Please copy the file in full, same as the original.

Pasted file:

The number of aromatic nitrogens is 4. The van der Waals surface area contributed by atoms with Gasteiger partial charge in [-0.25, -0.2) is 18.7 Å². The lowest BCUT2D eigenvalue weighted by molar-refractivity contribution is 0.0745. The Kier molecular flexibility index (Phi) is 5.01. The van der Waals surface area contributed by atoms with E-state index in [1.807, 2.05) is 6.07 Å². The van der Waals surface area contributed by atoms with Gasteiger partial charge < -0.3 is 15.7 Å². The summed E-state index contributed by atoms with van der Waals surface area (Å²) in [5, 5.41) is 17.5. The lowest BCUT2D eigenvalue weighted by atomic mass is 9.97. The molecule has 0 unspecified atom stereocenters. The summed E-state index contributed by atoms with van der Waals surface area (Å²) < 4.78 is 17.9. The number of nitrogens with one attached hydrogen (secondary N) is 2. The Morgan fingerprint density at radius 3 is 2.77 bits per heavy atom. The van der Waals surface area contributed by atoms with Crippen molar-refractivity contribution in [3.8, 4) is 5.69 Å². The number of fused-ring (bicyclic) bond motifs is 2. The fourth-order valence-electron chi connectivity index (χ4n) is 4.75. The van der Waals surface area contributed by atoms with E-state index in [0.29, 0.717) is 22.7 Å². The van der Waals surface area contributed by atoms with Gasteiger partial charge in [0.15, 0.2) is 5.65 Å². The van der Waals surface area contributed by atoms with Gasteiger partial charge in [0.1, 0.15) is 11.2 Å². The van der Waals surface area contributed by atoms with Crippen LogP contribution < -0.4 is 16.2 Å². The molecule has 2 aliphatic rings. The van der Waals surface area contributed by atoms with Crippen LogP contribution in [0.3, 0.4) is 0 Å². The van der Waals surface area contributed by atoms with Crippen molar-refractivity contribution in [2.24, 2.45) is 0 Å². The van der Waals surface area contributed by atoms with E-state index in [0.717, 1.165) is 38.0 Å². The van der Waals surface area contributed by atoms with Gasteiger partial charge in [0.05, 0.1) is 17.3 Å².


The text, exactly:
The number of aromatic nitrogens is 4. The van der Waals surface area contributed by atoms with Gasteiger partial charge in [-0.25, -0.2) is 18.7 Å². The lowest BCUT2D eigenvalue weighted by molar-refractivity contribution is 0.0745. The Kier molecular flexibility index (Phi) is 5.01. The van der Waals surface area contributed by atoms with E-state index in [1.807, 2.05) is 6.07 Å². The van der Waals surface area contributed by atoms with Gasteiger partial charge < -0.3 is 15.7 Å². The summed E-state index contributed by atoms with van der Waals surface area (Å²) in [5, 5.41) is 17.5. The lowest BCUT2D eigenvalue weighted by atomic mass is 9.97. The molecule has 0 unspecified atom stereocenters. The summed E-state index contributed by atoms with van der Waals surface area (Å²) < 4.78 is 17.9. The number of nitrogens with one attached hydrogen (secondary N) is 2. The Morgan fingerprint density at radius 3 is 2.77 bits per heavy atom. The van der Waals surface area contributed by atoms with Crippen molar-refractivity contribution in [3.8, 4) is 5.69 Å². The number of fused-ring (bicyclic) bond motifs is 2. The fourth-order valence-electron chi connectivity index (χ4n) is 4.75. The van der Waals surface area contributed by atoms with E-state index in [0.29, 0.717) is 22.7 Å². The van der Waals surface area contributed by atoms with Gasteiger partial charge in [0.15, 0.2) is 5.65 Å². The van der Waals surface area contributed by atoms with Gasteiger partial charge in [0.1, 0.15) is 11.2 Å². The van der Waals surface area contributed by atoms with Crippen LogP contribution < -0.4 is 16.2 Å². The molecule has 2 aliphatic rings. The van der Waals surface area contributed by atoms with Crippen LogP contribution in [0.3, 0.4) is 0 Å². The van der Waals surface area contributed by atoms with Crippen molar-refractivity contribution in [2.24, 2.45) is 0 Å². The van der Waals surface area contributed by atoms with E-state index in [0.717, 1.165) is 38.0 Å². The van der Waals surface area contributed by atoms with Gasteiger partial charge in [0.05, 0.1) is 17.3 Å².